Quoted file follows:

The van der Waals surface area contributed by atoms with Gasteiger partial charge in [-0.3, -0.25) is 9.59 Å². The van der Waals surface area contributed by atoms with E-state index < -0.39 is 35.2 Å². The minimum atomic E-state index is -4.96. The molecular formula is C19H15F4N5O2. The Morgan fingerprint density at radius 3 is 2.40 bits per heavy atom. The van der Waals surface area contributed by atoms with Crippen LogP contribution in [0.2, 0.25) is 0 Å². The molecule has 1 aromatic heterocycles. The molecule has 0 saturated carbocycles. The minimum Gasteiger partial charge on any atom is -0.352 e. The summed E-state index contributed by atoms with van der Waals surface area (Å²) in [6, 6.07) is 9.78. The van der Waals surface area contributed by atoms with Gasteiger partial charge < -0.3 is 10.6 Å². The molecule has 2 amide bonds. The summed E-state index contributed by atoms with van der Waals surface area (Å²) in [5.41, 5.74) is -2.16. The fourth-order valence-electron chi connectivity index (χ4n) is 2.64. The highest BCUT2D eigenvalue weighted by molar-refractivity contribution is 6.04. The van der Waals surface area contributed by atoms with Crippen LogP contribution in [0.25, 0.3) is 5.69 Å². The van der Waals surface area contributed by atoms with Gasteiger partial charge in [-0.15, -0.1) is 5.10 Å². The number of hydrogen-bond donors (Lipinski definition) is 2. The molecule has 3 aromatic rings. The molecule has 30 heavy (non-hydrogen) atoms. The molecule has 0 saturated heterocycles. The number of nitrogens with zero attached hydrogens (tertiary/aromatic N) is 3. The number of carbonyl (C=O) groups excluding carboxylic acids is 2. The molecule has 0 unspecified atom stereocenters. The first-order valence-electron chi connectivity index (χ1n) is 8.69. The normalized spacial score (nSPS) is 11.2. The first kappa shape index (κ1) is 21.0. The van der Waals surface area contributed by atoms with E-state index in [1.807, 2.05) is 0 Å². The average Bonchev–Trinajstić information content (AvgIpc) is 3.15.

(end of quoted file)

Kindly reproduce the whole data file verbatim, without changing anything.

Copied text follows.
The van der Waals surface area contributed by atoms with Gasteiger partial charge in [-0.3, -0.25) is 9.59 Å². The van der Waals surface area contributed by atoms with E-state index < -0.39 is 35.2 Å². The minimum atomic E-state index is -4.96. The molecular formula is C19H15F4N5O2. The Morgan fingerprint density at radius 3 is 2.40 bits per heavy atom. The van der Waals surface area contributed by atoms with Crippen LogP contribution in [0.2, 0.25) is 0 Å². The molecule has 1 aromatic heterocycles. The molecule has 0 saturated carbocycles. The minimum Gasteiger partial charge on any atom is -0.352 e. The summed E-state index contributed by atoms with van der Waals surface area (Å²) in [6, 6.07) is 9.78. The van der Waals surface area contributed by atoms with Gasteiger partial charge < -0.3 is 10.6 Å². The molecule has 2 amide bonds. The summed E-state index contributed by atoms with van der Waals surface area (Å²) in [5.41, 5.74) is -2.16. The fourth-order valence-electron chi connectivity index (χ4n) is 2.64. The highest BCUT2D eigenvalue weighted by molar-refractivity contribution is 6.04. The van der Waals surface area contributed by atoms with Crippen LogP contribution in [0.25, 0.3) is 5.69 Å². The van der Waals surface area contributed by atoms with Gasteiger partial charge in [-0.15, -0.1) is 5.10 Å². The number of hydrogen-bond donors (Lipinski definition) is 2. The molecule has 3 aromatic rings. The molecule has 30 heavy (non-hydrogen) atoms. The molecule has 0 saturated heterocycles. The number of nitrogens with zero attached hydrogens (tertiary/aromatic N) is 3. The number of carbonyl (C=O) groups excluding carboxylic acids is 2. The molecule has 0 unspecified atom stereocenters. The first-order valence-electron chi connectivity index (χ1n) is 8.69. The normalized spacial score (nSPS) is 11.2. The first kappa shape index (κ1) is 21.0. The van der Waals surface area contributed by atoms with E-state index in [1.807, 2.05) is 0 Å². The average Bonchev–Trinajstić information content (AvgIpc) is 3.15.